Republique is an iOS project on Kickstarter. Wait, don’t run! I’ve surrounded the entire area with landmin– urgh. Well, I was going to tell you that it’s also a very intriguing idea from brilliantly talented folks who worked on Metal Gear Solid, Halo, and FEAR, but then you rudely went and exploded. But, while I gingerly sweep still-smoking bits of you off RPS’ world-renowned lawn, I’ll tell no one in particular that Republique’s bringing its highly cinematic blend of stealth and a “symbiotic relationship” with a character named Hope to PC. This won’t be a simple port, either. If you weren’t so obnoxiously dead right now, you could find out why in a video after the break.
Thelemite isn’t exactly subtle about its influences. “Melex Archer is a boring programmer who out of boredom signs up to Free Medical Experimentation at FreeMedExperiments.eu and thus, becomes a mutant ninja,” reads its description. “This game was inspired by AAA title Prototype. It involves fighting off hordes off mutants, military, tearing down buildings, and fighting off giant bosses.” And sure enough, while playing, I karate-screamed through the air and mercilessly punted each and every one of those things. I was also able to scamper up buildings like a teenage mutant ninja squirrel and build up a special attack by sort of, you know, slaughtering innocents. So basically, it’s Prototype, but in 2D and with a goofy, occasionally laugh-out-loud-worthy “story.” The controls can be kind of wonky, but it’s big, dumb fun hit with a shrink ray. So go, play, and mash X until all the bad things go away. Thanks, Hookshot.
Having watched Battlefield 3′s Donya Fortress map trailer, I have to imagine that bulls in, on, around, or stealthily tunneling under China shops are feeling a bit miffed. All of their meticulous plotting and planning – their years of drawing maps and diagrams, of learning how to draw with hooves – were rendered moot the second Battlefield 3′s Close Quarters map pack burst onto the scene. It is no simple manshoot – for that would imply that it only shoots men. Walls, floors, stairs, bridges, pillars, and ceilings crumble into tiny bits of ballistic debris, and then that debris crumbles into smaller debris. And yet, a single US flag continues to billow in the center of it all, probably shedding the fabric equivalent of a single tear. Stirring stuff, that. Be stirred – perhaps into some form of reverent casserole - after the break.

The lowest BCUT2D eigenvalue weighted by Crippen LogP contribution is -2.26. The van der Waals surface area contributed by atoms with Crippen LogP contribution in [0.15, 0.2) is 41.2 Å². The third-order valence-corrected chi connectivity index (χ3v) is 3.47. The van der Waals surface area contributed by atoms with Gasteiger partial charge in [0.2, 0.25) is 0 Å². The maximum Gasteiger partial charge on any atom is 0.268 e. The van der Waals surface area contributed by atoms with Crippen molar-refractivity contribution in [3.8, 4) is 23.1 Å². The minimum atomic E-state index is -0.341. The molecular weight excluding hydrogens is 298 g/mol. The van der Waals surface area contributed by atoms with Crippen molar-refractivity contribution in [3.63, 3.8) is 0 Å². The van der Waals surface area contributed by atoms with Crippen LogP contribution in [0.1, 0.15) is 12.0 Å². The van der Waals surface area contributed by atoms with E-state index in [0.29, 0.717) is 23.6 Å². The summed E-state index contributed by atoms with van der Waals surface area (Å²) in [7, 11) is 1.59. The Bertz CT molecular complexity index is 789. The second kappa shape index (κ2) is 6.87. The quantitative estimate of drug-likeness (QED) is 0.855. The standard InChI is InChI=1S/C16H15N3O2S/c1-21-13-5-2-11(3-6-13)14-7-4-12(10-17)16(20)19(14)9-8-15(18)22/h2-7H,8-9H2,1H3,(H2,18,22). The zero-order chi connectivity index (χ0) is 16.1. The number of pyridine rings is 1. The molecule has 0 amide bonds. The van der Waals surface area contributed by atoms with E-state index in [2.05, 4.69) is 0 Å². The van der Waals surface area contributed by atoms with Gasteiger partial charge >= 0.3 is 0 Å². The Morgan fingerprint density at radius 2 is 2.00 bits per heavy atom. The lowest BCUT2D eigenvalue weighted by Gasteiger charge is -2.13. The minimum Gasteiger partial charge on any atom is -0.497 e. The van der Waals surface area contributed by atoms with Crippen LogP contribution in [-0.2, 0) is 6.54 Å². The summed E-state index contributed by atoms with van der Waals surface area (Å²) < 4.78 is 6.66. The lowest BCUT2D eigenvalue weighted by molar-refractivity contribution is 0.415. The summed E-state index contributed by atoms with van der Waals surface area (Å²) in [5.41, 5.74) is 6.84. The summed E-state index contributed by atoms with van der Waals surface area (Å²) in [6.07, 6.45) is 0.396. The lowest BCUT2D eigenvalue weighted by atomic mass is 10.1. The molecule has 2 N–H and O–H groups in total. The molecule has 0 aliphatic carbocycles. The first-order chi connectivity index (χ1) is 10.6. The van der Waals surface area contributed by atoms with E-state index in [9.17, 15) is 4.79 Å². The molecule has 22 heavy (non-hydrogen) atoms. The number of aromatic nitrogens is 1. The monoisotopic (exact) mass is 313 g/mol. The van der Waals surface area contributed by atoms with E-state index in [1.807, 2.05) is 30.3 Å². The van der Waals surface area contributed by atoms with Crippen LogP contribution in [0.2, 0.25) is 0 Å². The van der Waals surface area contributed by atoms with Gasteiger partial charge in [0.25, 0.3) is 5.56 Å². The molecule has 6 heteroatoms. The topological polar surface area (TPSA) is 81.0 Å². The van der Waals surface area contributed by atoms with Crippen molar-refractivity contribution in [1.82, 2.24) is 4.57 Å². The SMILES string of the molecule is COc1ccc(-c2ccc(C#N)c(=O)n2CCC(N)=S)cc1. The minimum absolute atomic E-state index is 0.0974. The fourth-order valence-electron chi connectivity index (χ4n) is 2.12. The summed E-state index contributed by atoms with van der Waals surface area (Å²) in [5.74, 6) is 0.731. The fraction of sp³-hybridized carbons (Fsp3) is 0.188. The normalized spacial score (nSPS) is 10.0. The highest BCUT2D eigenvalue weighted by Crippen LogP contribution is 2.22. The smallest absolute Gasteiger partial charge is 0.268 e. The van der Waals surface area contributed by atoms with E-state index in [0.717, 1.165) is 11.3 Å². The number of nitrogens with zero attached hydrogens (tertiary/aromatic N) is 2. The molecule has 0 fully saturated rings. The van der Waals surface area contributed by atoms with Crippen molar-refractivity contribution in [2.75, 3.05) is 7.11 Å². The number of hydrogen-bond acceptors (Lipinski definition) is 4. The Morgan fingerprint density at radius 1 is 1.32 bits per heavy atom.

I am at once intrigued and concerned by the announcement of a new project from Lexis Numérique. Alt Mind’s plans to be a “transmedia” game, launching this Autumn, that will take place on websites, smart phones, and presumably in the real world too. The concerns? Well, first, it’s created by Orange, and although some of the best ARGs have been sponsored, that’s not normally something you learn up front. And second, it thinks it’s doing something wholly original. Which is rarely a good sign.
It’s only a matter of time before every game is released for free and not long after that, people will realise that in many cases that ‘free to play’ aspect is a little like a shop not charging admittance. There may still be a bouncer on the door, his fists like cans of spam, checking that you have a stable internet connection before he lets you inside. Silent Hunter Online is free to play and the title suggests it has a preference for the connected consumer. Despite that, I’m intrigued because I’ve spent some of the most deliciously tense hours of my gaming life pretending to be the Atlantean captain of a submersible murder machine. Radar detects an irrelevant cinematic and more details in the depths below.